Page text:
High Altitude Cerebral Edema is when the brain tissue swells with fluid that leaks through the blood-brain barrier.

This causes the following symptoms: disorientation, fatigue, weakness, nausea, memory loss, ataxia, and can result in coma or death if not immediately treated.

HACE progresses to a fatal point very quickly so it is absolutely vital that the afflicted person descends to a lower altitude and is evacuated to a hospital immediately.

How to prevent Acute Mountain Sickness

Training For Kilimanjaro

While everyone is susceptible to altitude sickness, there are some precautionary measures to take to prevent it:

  1. Going slowly up the mountain is one of the most significant ways to decrease your chances of succumbing to altitude sickness. Ascending slowly gives your body more time to acclimatize and adjust to the higher altitudes.
  2. Try to book a Kilimanjaro climb that’s at least 7 or  8 days to ensure you have enough time to acclimatize.
  3. Going on practice hikes up high-altitude mountains will also help your body pre-acclimatized. Mount Meru is an excellent trial run for Kilimanjaro if you’re in Tanzania for a while before your climb.
  4. Take it easy on the trek. Over-exerting yourself can increase the possibility of HAPE. So climb at a moderate, steady pace, and take slow breaths.
  5. Sleep at a lower altitude than what you climbed to during the day. Most Kilimanjaro routes are designed this way to help you acclimatize better.
  6. Stay hydrated! Drink plenty of water and eat high-calorie foods to keep your body hydrated and energized. You should drink between 3 to 4 liters of water per day on the climb.
  7. Inform your guides if you’re feeling any symptoms as they’ll know how to advise you on what actions to take next.
  8. If your guide tells you that you need to descend, then you need to comply, as it’s your own safety at risk.

Other Dangers on the Kilimanjaro Climb

Photo by Mark_Bishop

Rock Falls

Most of the routes up Kilimanjaro are perfectly safe to travel on, however the Western Breach area has risks of rock falls, which have lead to tragic deaths in the past.

There are no risks of rock falls on the other routes so it’s recommended to avoid the Western Breach Route.


If you have all the right gear and layers of warm clothing, then you shouldn’t really be at risk of hypothermia.

Porters are more likely to suffer from it as they generally don’t pack extra clothes and luggage for themselves. Book with a climb operator that practices fair porter treatment to help reduce the chances of porters developing hypothermia.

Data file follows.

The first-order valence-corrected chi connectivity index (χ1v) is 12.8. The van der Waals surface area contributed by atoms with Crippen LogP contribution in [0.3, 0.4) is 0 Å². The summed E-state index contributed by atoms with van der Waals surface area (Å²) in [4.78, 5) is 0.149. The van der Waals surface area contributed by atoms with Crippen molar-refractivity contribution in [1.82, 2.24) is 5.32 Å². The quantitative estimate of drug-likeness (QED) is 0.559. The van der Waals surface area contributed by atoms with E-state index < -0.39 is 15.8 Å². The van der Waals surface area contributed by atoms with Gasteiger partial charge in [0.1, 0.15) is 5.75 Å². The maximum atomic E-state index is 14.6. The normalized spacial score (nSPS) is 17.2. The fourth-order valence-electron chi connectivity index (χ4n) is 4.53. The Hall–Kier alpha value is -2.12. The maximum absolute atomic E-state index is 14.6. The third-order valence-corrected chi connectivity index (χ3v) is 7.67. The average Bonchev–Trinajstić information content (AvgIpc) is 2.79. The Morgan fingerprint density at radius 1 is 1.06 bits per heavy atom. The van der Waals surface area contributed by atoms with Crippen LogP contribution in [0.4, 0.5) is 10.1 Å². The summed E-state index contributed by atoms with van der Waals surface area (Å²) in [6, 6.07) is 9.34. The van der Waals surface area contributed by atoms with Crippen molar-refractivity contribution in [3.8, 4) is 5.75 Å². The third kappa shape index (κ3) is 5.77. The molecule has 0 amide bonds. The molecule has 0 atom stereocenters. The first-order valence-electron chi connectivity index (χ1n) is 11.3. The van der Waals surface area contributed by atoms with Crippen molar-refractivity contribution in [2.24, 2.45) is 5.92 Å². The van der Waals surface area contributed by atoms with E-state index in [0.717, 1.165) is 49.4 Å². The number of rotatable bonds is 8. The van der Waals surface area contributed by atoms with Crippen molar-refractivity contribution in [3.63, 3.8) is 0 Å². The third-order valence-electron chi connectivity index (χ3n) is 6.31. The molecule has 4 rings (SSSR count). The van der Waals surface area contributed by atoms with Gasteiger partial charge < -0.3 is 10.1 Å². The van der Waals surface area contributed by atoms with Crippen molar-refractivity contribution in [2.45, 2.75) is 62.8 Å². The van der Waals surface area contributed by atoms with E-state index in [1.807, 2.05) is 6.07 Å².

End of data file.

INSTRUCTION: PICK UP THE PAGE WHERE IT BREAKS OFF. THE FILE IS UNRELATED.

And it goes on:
Heart attacks

Climbing Kilimanjaro is a very physical challenge so make sure you get a health check-up and consult with your doctor beforehand to make sure you’re not at risk of a heart attack.

About the author 

Mark Whitman

Mark has trekked extensively in Asia, Europe, South America and Africa. He founded Mountain IQ in 2014 with the sole aim to be the best online information portal to some of the most popular mountain destinations around the world. When not writing for Mountain IQ, Mark is out exploring the outdoors with his wife!

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  1. Climbing Mt Kilimanjaro is rewarding experience specially for Nature lovers I did climb it on 15 March 1983 up to the top as part of Survival Techniques while attending both Certificate and Diploma in Wildlife Management Course Mweka College I was then 26 years but I would like to repeat again in a very near future before am 65 years old! It was lovely climbing again today just by reading this informative page. Thanks I enjoyed it seemed as I was back in 1983!..

  2. 😏 Very interesting & informative article here.Didn't know about some of these risks including ataxia.Reminded of a really cool book by John Krakauer.Does anyone know what the name of it is?🤔

  3. Thank you Mark, the information here is most helpful. We are considering a high altitude trek next year and undecided between Everest Base Camp and Kilimanjaro . We will bear in mind your tips regarding fairness treatment of guides and ascent times.

  4. Very cool article and very informative. Considering making the trip there and this helps. Really makes you think about all aspects of the climb and gives you a sense of what to expect.

  5. I would really love to climb Mt. Kilimanjaro by my 50th birthday with is in 2 years. Is this too late? Sm I too old for this challenge? I am nit an experienced climber. How to best prepare for this trip during this 2 year period?

  6. We had an accident near the summit. I’m trying to find the route we took down to the Ranger station. Is there a standard rescue route?

    1. Hi Doug, there are different routes that guides might follow depending on the rescue requirements. There’s a car track near the Lemosho that might be used if a vehicle or helicopter is needed. Otherwise the most common routes for fast descent are the Mweka or Umbwe route.